Last Letter Home by Rachel Hore

Last Letter Home by Rachel Hore

 

38350479Publisher: Simon & Schuster

Publishing Date: 22nd March 2018

Source:  Received from the publisher via NetGalley in return for an honest review, thank you!

Number of pages: 560

Genre: Historical Fiction, Women’s Fiction

 Buy the Book: Kindle | Hardcover | Paperback (out on 23.08.2018)

 

 

Synopsis:

From the bestselling author of A Week in Paris, and the Richard & Judy Bookclub pick A Place of Secrets, comes a gripping and moving story spanning 70 years, set in Italy and in Norfolk.

On holiday with friends, young historian Briony Andrews becomes fascinated with a wartime story of a ruined villa in the hills behind Naples. There is a family connection: her grandfather had been a British soldier during the Italian campaign of 1943 in that very area. Handed a bundle of letters that were found after the war, Briony sets off to trace the fate of their sender, Sarah Bailey.

In 1939, Sarah returns with her mother and sister from India, in mourning, to take up residence in the Norfolk village of Westbury. There she forms a firm friendship with Paul Hartmann, a young German who has found sanctuary in the local manor house, Westbury Hall. With the outbreak of war, conflicts of loyalty in Westbury deepen.

When, 70 years later, Briony begins to uncover Sarah and Paul’s story, she encounters resentments and secrets still tightly guarded. What happened long ago in the villa in the shadow of Vesuvius, she suspects, still has the power to give terrible pain …

Rating: four-stars

Rachel Hore is another author that I’ve heard many, many good things about but haven’t read her books – yet! I was truly excited after being approved to read “Last Letter Home” on NetGalley – I do love a good historical fiction, I do love a dual timeline and I loved this beautiful cover. And so, without further delay, I dived into the fictional world of love, drama and the aftermath of the WW2.

Being on holidays in Italy, historian Briony not only stumbles across a ruined villa in the surrounding area, a villa that has connections to her grandfather, who was stationed there in 1943, but is also being given some film reels and love letters. Reading them, she starts to feel desperate to discover the story of Sarah and Paul, who wrote the letters to each other. She doesn’t expect it, but here starts her journey full of secrets and discoveries, truths and lies.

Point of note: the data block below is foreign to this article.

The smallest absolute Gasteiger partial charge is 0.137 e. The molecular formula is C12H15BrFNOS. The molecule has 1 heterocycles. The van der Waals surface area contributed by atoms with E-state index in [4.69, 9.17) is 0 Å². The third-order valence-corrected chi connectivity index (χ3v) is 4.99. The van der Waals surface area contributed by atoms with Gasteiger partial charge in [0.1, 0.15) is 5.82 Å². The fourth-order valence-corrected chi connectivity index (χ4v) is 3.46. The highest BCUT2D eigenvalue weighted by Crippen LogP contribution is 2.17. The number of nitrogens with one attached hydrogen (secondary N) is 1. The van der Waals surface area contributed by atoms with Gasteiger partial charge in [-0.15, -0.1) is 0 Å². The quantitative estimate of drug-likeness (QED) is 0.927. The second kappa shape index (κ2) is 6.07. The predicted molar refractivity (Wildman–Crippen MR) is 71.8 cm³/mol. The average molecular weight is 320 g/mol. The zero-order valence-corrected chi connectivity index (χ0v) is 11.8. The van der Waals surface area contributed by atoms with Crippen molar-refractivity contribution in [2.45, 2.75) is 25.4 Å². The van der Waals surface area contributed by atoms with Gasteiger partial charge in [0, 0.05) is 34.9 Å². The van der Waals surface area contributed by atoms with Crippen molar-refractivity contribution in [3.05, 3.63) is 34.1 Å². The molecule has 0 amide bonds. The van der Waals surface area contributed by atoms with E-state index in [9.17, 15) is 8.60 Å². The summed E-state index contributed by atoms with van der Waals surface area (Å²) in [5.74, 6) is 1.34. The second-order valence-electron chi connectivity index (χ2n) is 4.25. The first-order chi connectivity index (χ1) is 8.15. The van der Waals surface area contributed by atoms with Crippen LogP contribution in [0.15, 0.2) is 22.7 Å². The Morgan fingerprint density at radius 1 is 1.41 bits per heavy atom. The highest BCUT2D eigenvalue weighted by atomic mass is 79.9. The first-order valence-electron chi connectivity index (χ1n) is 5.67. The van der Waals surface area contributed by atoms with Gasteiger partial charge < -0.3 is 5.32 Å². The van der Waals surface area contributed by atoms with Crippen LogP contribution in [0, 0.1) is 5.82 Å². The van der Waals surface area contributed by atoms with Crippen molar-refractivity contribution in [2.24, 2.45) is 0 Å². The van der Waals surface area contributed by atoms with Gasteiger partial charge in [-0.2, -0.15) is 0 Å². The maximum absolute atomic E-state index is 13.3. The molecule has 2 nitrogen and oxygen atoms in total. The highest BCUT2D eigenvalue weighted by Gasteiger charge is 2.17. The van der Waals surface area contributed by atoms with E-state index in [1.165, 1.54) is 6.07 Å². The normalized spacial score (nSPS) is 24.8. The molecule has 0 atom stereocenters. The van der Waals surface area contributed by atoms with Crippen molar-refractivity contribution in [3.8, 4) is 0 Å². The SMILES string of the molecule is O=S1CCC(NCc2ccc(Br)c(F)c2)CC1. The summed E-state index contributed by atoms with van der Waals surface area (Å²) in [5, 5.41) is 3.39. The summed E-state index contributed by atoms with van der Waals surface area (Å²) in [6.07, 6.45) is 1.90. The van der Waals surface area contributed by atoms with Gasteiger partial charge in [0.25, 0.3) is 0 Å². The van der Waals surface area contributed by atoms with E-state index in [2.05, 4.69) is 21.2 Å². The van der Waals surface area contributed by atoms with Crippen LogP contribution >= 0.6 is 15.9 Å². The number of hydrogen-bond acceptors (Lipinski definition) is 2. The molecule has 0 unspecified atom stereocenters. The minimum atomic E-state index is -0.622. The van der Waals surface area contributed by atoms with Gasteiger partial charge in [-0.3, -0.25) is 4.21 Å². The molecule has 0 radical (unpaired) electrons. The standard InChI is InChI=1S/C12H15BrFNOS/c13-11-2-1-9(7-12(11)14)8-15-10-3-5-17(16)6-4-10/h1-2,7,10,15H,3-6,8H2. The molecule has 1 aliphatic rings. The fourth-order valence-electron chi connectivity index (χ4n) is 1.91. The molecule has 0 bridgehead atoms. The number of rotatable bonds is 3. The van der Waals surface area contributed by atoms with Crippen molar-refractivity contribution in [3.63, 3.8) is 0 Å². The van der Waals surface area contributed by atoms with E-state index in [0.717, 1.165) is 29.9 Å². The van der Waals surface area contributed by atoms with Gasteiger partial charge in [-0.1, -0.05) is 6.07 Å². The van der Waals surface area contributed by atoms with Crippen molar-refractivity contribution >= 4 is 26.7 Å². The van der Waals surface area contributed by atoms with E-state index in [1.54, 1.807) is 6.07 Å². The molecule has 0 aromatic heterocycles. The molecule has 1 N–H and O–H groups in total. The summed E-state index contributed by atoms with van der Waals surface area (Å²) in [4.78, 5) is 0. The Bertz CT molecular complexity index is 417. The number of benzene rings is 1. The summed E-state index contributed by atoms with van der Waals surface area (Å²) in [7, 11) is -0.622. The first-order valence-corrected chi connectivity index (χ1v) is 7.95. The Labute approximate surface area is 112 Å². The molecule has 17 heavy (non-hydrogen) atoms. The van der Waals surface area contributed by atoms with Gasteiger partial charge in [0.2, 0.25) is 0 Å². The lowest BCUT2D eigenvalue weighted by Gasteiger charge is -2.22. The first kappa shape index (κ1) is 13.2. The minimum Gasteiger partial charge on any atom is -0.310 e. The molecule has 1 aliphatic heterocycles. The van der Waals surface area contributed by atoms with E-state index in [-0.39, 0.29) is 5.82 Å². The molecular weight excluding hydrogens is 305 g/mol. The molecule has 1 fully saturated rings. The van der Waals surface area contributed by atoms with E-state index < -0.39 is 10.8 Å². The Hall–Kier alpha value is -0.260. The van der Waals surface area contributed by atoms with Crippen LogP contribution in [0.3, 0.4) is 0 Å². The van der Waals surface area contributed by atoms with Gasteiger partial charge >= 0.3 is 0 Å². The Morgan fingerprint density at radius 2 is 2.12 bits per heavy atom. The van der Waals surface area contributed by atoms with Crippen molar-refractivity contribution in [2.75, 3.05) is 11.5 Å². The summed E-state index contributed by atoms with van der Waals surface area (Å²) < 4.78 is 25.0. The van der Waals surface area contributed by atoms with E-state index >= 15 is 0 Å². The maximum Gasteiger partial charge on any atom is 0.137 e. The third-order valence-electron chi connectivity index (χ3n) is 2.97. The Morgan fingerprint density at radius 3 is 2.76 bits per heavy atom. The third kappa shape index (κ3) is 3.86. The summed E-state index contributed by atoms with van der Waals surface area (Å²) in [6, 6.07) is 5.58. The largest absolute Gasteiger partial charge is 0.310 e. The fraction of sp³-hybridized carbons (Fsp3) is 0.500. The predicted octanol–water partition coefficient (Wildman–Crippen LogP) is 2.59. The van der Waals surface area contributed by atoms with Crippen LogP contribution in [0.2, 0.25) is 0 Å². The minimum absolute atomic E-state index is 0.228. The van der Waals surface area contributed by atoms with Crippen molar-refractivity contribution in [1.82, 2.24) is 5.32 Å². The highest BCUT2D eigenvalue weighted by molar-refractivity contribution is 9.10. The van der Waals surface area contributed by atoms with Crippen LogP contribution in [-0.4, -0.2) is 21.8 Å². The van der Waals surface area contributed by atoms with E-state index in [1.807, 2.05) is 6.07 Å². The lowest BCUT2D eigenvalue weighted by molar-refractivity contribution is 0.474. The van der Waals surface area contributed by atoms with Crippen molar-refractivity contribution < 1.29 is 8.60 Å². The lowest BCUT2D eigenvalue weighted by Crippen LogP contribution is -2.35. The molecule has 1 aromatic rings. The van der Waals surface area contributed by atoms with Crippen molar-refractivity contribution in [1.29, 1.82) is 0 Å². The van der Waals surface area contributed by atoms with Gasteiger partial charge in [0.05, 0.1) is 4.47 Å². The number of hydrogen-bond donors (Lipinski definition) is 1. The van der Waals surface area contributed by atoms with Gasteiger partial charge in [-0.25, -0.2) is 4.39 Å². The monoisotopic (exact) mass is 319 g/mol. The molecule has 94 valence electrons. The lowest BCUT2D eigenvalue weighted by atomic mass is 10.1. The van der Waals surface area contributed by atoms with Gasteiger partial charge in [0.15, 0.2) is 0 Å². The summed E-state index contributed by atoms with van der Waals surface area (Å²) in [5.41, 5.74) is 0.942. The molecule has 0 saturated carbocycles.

This book was for sure beautifully written. I loved how Rachel Hore has knitted together the life in the pre – war English country, the aftermath of the war, family secrets and tragedies. I admit, it took me some time to get into a book, and there was no particular reason for it, it was just one of the things. It was a little confusing for me also, what with the sudden change in setting and the different tone which seemed as two different stories.

It was a great escapism that slowly unfolded as Briony started to piece together the story behind the letters and their writers. While mostly it was fast paced, there were moments that it dragged on a little for me and was losing the temperature. It also took me some time to warm to the characters and to actually make out who is who and how they are all related as we were presented with a varied, colourful cast of characters. Briony was really well fleshed out but my problem here was that I just simply couldn’t completely warm to her – she was reserved and I had a feeling I just can’t get into her head. I think that the wartime subplot, and the whole secret behind the letters, the relationship between Paul and Sarah were the better part of this book, I really do love historical fiction and this time it was a tale with a difference and it was really interesting to see all the repercussions and problems because Paul was German.

I really liked the way how the past and present, the WW2 parts and the present days, flowed effortlessly together. The Norfolk and Italy settings were so seamlessly brought to life, as all other parts as well, actually. It also shone through the pages how much time and effort went into research.

“Last Letter Home” was a complex, clever story full of secrets, lies and deception, and the author knows how to build tension. Rachel Hore’s writing is very descriptive and very colourful and it’s very easy to imagine the things she’s writing about. As I’ve already mentioned it, it was my first book by this author but it was a great story and here starts my adventure with other Ms Hore’s novel. Highly recommended!

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